Good old Moto Guzzi. I like when an entity finds its schtick and sticks with it. For instance: L.L. Bean and its eponymous boots, Grado and its phono cartridges and headphones (more on that in an upcoming issue of Motorcyclist…), and Antonio Benedetto Carpano and his Antica Formula (it’s a vermouth and it’s delicious). That’s just to name a few.
When a brand does a left turn, I don’t like it. To me, Guinness makes stouts. Don’t give me this Guinness Blonde nonsense. If I wanted an “American lager,” I wouldn’t be reaching for a Guinness, now would I? Talk about watering down your legacy.
So good old Guzzi. It’s stuck to its transverse-twin guns and the motorcycle world is all the better for it. Guzzi’s proudly arcane, consciously archaic, undeniably archetypal V7 is a balustrade of constancy in an ever-changing, carpet-pulled-out-from-under-you kind of world. I look at Guzzi’s mild obstinacy as a polite middle finger to a culture that praises the Elon Musks of the world while overlooking the Glenn Curtisses; a world that razes its own past to build a blandly uniform, supposedly brighter future. Guzzi cries “b—t” and hardly anyone seems to give a “s—t.”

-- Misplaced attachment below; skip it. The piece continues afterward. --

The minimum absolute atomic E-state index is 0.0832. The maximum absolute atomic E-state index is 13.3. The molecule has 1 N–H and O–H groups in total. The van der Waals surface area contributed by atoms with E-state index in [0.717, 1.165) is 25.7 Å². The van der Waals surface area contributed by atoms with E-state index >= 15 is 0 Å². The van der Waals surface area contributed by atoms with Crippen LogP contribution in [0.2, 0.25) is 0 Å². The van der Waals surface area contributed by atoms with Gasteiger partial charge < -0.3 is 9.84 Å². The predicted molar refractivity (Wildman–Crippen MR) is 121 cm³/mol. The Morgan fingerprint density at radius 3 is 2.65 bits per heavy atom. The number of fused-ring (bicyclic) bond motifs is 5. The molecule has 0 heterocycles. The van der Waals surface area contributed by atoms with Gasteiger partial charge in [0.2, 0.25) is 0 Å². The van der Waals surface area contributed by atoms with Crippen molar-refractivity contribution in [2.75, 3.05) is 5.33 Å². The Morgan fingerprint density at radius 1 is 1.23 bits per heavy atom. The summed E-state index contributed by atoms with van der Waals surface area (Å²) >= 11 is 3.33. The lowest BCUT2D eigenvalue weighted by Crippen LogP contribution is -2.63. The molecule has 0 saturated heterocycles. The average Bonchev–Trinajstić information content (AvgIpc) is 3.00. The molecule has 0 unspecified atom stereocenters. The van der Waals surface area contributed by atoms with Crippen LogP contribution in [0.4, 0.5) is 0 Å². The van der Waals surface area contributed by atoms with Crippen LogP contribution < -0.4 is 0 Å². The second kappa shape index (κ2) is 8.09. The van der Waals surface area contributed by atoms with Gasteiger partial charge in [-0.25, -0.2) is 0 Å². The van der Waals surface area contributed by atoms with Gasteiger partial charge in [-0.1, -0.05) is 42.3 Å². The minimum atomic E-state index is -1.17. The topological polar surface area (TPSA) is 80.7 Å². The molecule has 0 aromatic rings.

Guzzi, to you we tip our Carpano aperitif.
Here, we take a look at the the V7 Sport of the 1970s, a respectful V7 custom, and one of today’s current V7 models.